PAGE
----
Choked: Paisa Bolta Hai review – a tight demonetization drama from Anurag Kashyap sinking feeling

3.5

Summary

While it’s perhaps a shade overlong, Choked: Paisa Bolta Hai is nonetheless a compact examination of greed and family in the wake of demonetization.

Anurag Kashyap’s new Netflix film Choked: Paisa Bolta Hai, has a strong what-if scenario at its core and a keenly-observed sociological backdrop behind it. It begins with a suburban bank employee, Sarita (Saiyami Kher), discovering that she has a seemingly unlimited source of plastic-wrapped cash in the pipe below her kitchen sink. But turning a worrying plumbing problem into a source of limitless wealth isn’t the film’s only good idea.

It’s full of them really, mostly in the form of small, unusual details. Sarita is the breadwinner in her family of three; her husband, Sushant (Roshan Mathew), is a wannabe musician with so little drive that he’s mostly content as a stay-at-home dad to their son. Sarita had musical ambitions of her own, but a bad performance tamped them down, and the need to bankroll a middle-class life became more pressing. That’s probably where the lingering tension in their relationship comes from. One gave up a dream to provide a reality, while the other continues to cling to fanciful ideas.

That’s also probably what compels Sarita to the take the money from the sink, moral responsibility be damned, though she doesn’t do so lightly. This is post-demonetization, a story component that apparently came after the thriller setup, though it’s difficult to imagine Choked without it. It’s a pointed and compressed examination – written by Nihit Bhave – of ripples spreading outwards through a densely-packed society of same-boat citizens, though it deliberately doesn’t come down especially hard on either side of the argument.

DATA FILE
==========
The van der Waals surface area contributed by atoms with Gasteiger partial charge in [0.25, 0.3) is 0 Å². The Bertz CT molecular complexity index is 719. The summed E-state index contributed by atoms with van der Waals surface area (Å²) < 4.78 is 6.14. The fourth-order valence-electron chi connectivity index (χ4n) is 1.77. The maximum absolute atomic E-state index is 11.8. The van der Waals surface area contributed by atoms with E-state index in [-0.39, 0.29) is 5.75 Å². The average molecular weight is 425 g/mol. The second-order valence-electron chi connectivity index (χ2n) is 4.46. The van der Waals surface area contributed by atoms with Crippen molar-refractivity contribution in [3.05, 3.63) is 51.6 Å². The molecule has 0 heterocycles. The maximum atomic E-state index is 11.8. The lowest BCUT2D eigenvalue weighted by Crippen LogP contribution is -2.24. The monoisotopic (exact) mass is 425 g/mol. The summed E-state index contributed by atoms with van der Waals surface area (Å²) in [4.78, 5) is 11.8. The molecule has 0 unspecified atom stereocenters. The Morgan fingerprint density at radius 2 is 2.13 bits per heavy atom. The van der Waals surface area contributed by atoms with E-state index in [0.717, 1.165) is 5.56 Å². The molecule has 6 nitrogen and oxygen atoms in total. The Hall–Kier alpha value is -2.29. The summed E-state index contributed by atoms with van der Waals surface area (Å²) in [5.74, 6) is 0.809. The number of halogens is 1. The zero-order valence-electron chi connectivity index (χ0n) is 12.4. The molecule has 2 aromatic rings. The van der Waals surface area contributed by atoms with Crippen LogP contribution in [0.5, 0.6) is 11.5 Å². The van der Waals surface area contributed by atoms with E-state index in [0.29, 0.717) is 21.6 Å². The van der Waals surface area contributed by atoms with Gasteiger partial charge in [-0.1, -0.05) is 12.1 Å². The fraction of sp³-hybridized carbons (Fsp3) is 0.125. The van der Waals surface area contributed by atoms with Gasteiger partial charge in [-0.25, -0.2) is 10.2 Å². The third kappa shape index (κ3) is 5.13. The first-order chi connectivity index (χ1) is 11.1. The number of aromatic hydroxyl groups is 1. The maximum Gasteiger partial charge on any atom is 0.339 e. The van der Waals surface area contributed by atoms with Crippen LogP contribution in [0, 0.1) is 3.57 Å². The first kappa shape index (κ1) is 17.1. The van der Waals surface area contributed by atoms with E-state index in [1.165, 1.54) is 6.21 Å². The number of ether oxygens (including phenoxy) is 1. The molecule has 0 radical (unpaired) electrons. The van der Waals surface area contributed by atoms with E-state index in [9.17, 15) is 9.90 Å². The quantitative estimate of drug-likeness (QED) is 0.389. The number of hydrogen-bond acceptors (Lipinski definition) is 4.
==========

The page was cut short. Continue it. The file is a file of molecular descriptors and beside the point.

At almost two hours, Choked: Paisa Bolta Hai is a touch overlong and gets a bit bogged down in Sarita and Sushant’s relationship, which is well-acted on both sides but flatly written. It’s a solid story with the surety of Netflix’s ample budget behind it, though, and it’s also a story that was worth telling and will likely resonate with many.


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Jonathon Wilson

Jonathon is the Co-Founder of Ready Steady Cut and has been Senior Editor and Chief Critic of the outlet since 2017.

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